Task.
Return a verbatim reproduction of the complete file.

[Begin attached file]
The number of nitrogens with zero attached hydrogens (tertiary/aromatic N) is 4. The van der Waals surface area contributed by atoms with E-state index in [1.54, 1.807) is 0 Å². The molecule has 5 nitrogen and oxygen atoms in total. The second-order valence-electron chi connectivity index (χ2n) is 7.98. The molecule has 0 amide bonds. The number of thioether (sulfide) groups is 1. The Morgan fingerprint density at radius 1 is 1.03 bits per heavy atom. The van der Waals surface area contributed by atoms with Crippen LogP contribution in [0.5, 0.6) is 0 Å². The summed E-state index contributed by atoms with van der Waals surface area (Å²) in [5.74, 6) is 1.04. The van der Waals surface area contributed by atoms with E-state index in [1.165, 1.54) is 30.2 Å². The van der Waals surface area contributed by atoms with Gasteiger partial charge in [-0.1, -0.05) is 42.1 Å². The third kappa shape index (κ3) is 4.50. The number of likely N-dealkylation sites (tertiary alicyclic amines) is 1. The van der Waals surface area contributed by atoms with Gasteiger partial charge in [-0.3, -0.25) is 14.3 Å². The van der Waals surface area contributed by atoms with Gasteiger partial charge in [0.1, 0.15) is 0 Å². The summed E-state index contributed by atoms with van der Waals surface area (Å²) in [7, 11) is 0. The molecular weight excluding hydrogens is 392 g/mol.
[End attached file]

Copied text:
The number of nitrogens with zero attached hydrogens (tertiary/aromatic N) is 4. The van der Waals surface area contributed by atoms with E-state index in [1.54, 1.807) is 0 Å². The molecule has 5 nitrogen and oxygen atoms in total. The second-order valence-electron chi connectivity index (χ2n) is 7.98. The molecule has 0 amide bonds. The number of thioether (sulfide) groups is 1. The Morgan fingerprint density at radius 1 is 1.03 bits per heavy atom. The van der Waals surface area contributed by atoms with Crippen LogP contribution in [0.5, 0.6) is 0 Å². The summed E-state index contributed by atoms with van der Waals surface area (Å²) in [5.74, 6) is 1.04. The van der Waals surface area contributed by atoms with E-state index in [1.165, 1.54) is 30.2 Å². The van der Waals surface area contributed by atoms with Gasteiger partial charge in [-0.1, -0.05) is 42.1 Å². The third kappa shape index (κ3) is 4.50. The number of likely N-dealkylation sites (tertiary alicyclic amines) is 1. The van der Waals surface area contributed by atoms with Gasteiger partial charge in [-0.3, -0.25) is 14.3 Å². The van der Waals surface area contributed by atoms with Gasteiger partial charge in [0.1, 0.15) is 0 Å². The summed E-state index contributed by atoms with van der Waals surface area (Å²) in [7, 11) is 0. The molecular weight excluding hydrogens is 392 g/mol.